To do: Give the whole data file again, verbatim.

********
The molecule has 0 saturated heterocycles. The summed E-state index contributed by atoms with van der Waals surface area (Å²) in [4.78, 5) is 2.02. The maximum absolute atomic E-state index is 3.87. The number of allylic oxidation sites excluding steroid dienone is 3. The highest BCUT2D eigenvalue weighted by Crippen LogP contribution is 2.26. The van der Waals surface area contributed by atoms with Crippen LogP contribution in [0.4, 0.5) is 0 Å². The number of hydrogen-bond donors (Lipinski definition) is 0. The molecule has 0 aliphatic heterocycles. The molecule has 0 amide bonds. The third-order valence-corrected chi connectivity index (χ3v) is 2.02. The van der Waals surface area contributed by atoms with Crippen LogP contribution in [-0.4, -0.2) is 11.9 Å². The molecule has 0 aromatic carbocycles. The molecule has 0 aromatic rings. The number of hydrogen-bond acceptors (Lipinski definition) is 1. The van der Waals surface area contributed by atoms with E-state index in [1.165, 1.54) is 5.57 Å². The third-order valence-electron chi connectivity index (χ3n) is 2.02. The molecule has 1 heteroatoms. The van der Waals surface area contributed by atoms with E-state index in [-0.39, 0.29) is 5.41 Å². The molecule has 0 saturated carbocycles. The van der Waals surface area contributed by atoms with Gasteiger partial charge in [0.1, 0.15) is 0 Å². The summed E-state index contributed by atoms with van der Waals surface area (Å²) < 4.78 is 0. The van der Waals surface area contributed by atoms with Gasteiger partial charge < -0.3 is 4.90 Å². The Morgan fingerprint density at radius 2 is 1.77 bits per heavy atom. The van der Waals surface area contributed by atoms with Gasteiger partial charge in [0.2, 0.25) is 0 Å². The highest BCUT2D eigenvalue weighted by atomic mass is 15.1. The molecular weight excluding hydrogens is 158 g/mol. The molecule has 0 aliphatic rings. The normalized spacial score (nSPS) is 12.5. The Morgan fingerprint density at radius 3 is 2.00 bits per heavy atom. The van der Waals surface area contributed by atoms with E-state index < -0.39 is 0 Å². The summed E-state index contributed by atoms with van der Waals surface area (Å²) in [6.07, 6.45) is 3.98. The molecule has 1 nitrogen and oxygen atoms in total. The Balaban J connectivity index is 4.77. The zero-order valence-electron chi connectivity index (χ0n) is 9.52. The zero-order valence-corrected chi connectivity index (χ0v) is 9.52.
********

The molecule has 0 saturated heterocycles. The summed E-state index contributed by atoms with van der Waals surface area (Å²) in [4.78, 5) is 2.02. The maximum absolute atomic E-state index is 3.87. The number of allylic oxidation sites excluding steroid dienone is 3. The highest BCUT2D eigenvalue weighted by Crippen LogP contribution is 2.26. The van der Waals surface area contributed by atoms with Crippen LogP contribution in [0.4, 0.5) is 0 Å². The number of hydrogen-bond donors (Lipinski definition) is 0. The molecule has 0 aliphatic heterocycles. The molecule has 0 amide bonds. The third-order valence-corrected chi connectivity index (χ3v) is 2.02. The van der Waals surface area contributed by atoms with Crippen LogP contribution in [-0.4, -0.2) is 11.9 Å². The molecule has 0 aromatic carbocycles. The molecule has 0 aromatic rings. The number of hydrogen-bond acceptors (Lipinski definition) is 1. The van der Waals surface area contributed by atoms with E-state index in [1.165, 1.54) is 5.57 Å². The third-order valence-electron chi connectivity index (χ3n) is 2.02. The molecule has 1 heteroatoms. The van der Waals surface area contributed by atoms with E-state index in [-0.39, 0.29) is 5.41 Å². The molecule has 0 saturated carbocycles. The van der Waals surface area contributed by atoms with Gasteiger partial charge in [0.1, 0.15) is 0 Å². The summed E-state index contributed by atoms with van der Waals surface area (Å²) < 4.78 is 0. The van der Waals surface area contributed by atoms with Gasteiger partial charge < -0.3 is 4.90 Å². The Morgan fingerprint density at radius 2 is 1.77 bits per heavy atom. The van der Waals surface area contributed by atoms with Gasteiger partial charge in [0.2, 0.25) is 0 Å². The highest BCUT2D eigenvalue weighted by atomic mass is 15.1. The molecular weight excluding hydrogens is 158 g/mol. The molecule has 0 aliphatic rings. The normalized spacial score (nSPS) is 12.5. The Morgan fingerprint density at radius 3 is 2.00 bits per heavy atom. The van der Waals surface area contributed by atoms with E-state index < -0.39 is 0 Å². The summed E-state index contributed by atoms with van der Waals surface area (Å²) in [6.07, 6.45) is 3.98. The molecule has 1 nitrogen and oxygen atoms in total. The Balaban J connectivity index is 4.77. The zero-order valence-electron chi connectivity index (χ0n) is 9.52. The zero-order valence-corrected chi connectivity index (χ0v) is 9.52.